You are mothers, fathers, siblings, children … impassioned activists, staunch conservatives, artists, surfers, accountants, rock climbers, computer specialists, musicians, journalists, naturalists, industrialists, educators, nurses … you get the point.
I am blessed to have such a vast network of phenomenal people in my life. I am thankful for that everyday, especially now.
Last week’s catastrophe deeply penetrated my spirit – some of you even lost a friend. My heart is bleeding for you, for all of the victims and their loved ones.
My heart is bleeding for all of humanity.
This is not just an American tragedy. It is a frightening reminder that our global civilization is still punctuated with a primitive sense of hatred and intolerance. We are farther away from peace than I ever imagined. Perhaps I was naive.
I want to express my gratitude for the sincere showering of empathy from those overseas (many thanks to those who sent me e-mails of concern). The American public – especially in the past two decades – has often failed to look beyond its own borders. I, personally, am very thankful for the political and civilian support we’ve received from other countries. It is touching and encouraging.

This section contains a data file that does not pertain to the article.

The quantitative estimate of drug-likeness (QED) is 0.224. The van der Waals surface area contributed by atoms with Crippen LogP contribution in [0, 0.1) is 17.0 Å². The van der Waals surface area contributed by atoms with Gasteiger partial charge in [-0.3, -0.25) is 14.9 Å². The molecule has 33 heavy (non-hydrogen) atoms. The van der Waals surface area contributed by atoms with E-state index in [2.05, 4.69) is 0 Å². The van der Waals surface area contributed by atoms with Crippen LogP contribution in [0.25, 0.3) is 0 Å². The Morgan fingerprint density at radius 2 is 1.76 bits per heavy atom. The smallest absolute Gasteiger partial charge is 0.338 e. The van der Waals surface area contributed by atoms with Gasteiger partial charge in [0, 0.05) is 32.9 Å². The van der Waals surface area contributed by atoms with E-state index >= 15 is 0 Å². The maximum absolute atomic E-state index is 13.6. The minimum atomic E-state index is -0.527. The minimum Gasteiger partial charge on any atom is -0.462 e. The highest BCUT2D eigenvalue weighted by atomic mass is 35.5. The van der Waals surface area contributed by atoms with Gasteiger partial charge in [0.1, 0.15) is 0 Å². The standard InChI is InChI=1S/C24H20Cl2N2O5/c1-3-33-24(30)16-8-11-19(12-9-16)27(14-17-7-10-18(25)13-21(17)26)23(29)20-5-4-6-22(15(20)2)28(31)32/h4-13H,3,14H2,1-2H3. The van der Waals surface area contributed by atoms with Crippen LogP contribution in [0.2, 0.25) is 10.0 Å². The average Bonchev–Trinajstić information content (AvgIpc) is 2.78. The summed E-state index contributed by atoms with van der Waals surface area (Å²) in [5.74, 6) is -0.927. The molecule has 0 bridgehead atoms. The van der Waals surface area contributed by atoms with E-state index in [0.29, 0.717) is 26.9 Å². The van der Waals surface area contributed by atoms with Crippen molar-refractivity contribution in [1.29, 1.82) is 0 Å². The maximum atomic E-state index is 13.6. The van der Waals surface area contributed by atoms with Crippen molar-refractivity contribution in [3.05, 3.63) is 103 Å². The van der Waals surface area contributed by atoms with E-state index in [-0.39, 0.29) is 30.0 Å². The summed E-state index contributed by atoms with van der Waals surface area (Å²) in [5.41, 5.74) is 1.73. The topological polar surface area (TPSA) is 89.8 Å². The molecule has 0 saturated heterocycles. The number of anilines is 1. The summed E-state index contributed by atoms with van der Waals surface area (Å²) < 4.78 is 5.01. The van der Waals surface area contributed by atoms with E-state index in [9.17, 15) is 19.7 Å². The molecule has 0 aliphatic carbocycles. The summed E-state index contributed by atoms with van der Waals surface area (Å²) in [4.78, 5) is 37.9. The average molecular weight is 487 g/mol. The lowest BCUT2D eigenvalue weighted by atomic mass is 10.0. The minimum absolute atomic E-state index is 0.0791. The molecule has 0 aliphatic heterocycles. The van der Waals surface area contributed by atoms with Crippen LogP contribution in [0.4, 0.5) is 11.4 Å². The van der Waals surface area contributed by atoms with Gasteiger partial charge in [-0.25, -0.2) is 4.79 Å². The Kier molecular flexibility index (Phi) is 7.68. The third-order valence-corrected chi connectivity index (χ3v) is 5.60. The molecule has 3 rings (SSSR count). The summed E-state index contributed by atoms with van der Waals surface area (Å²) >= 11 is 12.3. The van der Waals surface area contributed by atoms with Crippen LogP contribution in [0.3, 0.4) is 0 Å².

And now, for my proposal.
More than ever, I feel we need to hear each other’s voices, to feel the pulse of the global village and not just the pulse of our own distinct community. My vision is this: a compilation of essays about this event from across the world, written by you. One hundred words or 5,000 words – I don’t care about the length. I only care you write with honesty. Let your heart be your ink well.